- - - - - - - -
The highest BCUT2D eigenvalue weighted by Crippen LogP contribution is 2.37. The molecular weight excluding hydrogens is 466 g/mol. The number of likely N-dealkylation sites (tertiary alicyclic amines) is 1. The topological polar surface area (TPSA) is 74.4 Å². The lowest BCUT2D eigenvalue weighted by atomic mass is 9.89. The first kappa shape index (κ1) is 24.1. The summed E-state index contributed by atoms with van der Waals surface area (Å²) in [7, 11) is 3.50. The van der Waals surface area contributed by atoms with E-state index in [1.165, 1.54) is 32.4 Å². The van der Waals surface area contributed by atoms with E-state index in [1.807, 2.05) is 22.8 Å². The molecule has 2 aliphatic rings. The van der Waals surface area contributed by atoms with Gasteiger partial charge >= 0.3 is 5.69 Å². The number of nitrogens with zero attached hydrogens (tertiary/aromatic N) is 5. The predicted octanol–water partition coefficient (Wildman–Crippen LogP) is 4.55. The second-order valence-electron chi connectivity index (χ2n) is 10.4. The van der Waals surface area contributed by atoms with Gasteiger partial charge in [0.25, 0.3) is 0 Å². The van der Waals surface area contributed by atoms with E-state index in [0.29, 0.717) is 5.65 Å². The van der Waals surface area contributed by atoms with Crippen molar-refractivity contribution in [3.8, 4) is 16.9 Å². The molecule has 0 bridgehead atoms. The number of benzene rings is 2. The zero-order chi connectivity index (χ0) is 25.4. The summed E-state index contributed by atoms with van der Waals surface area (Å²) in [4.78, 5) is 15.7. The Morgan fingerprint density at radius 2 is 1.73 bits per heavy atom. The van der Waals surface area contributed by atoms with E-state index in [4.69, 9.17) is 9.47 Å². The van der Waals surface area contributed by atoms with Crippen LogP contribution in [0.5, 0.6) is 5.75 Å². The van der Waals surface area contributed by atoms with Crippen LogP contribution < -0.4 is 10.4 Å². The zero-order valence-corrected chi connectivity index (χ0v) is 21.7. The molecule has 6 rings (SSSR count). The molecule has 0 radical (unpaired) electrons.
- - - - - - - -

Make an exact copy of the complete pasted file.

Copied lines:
The highest BCUT2D eigenvalue weighted by Crippen LogP contribution is 2.37. The molecular weight excluding hydrogens is 466 g/mol. The number of likely N-dealkylation sites (tertiary alicyclic amines) is 1. The topological polar surface area (TPSA) is 74.4 Å². The lowest BCUT2D eigenvalue weighted by atomic mass is 9.89. The first kappa shape index (κ1) is 24.1. The summed E-state index contributed by atoms with van der Waals surface area (Å²) in [7, 11) is 3.50. The van der Waals surface area contributed by atoms with E-state index in [1.165, 1.54) is 32.4 Å². The van der Waals surface area contributed by atoms with E-state index in [1.807, 2.05) is 22.8 Å². The molecule has 2 aliphatic rings. The van der Waals surface area contributed by atoms with Gasteiger partial charge >= 0.3 is 5.69 Å². The number of nitrogens with zero attached hydrogens (tertiary/aromatic N) is 5. The predicted octanol–water partition coefficient (Wildman–Crippen LogP) is 4.55. The second-order valence-electron chi connectivity index (χ2n) is 10.4. The van der Waals surface area contributed by atoms with Gasteiger partial charge in [0.25, 0.3) is 0 Å². The van der Waals surface area contributed by atoms with E-state index in [0.29, 0.717) is 5.65 Å². The van der Waals surface area contributed by atoms with Crippen molar-refractivity contribution in [3.8, 4) is 16.9 Å². The molecule has 0 bridgehead atoms. The number of benzene rings is 2. The zero-order chi connectivity index (χ0) is 25.4. The summed E-state index contributed by atoms with van der Waals surface area (Å²) in [4.78, 5) is 15.7. The Morgan fingerprint density at radius 2 is 1.73 bits per heavy atom. The van der Waals surface area contributed by atoms with E-state index in [4.69, 9.17) is 9.47 Å². The van der Waals surface area contributed by atoms with Crippen LogP contribution in [0.5, 0.6) is 5.75 Å². The van der Waals surface area contributed by atoms with Crippen LogP contribution < -0.4 is 10.4 Å². The zero-order valence-corrected chi connectivity index (χ0v) is 21.7. The molecule has 6 rings (SSSR count). The molecule has 0 radical (unpaired) electrons.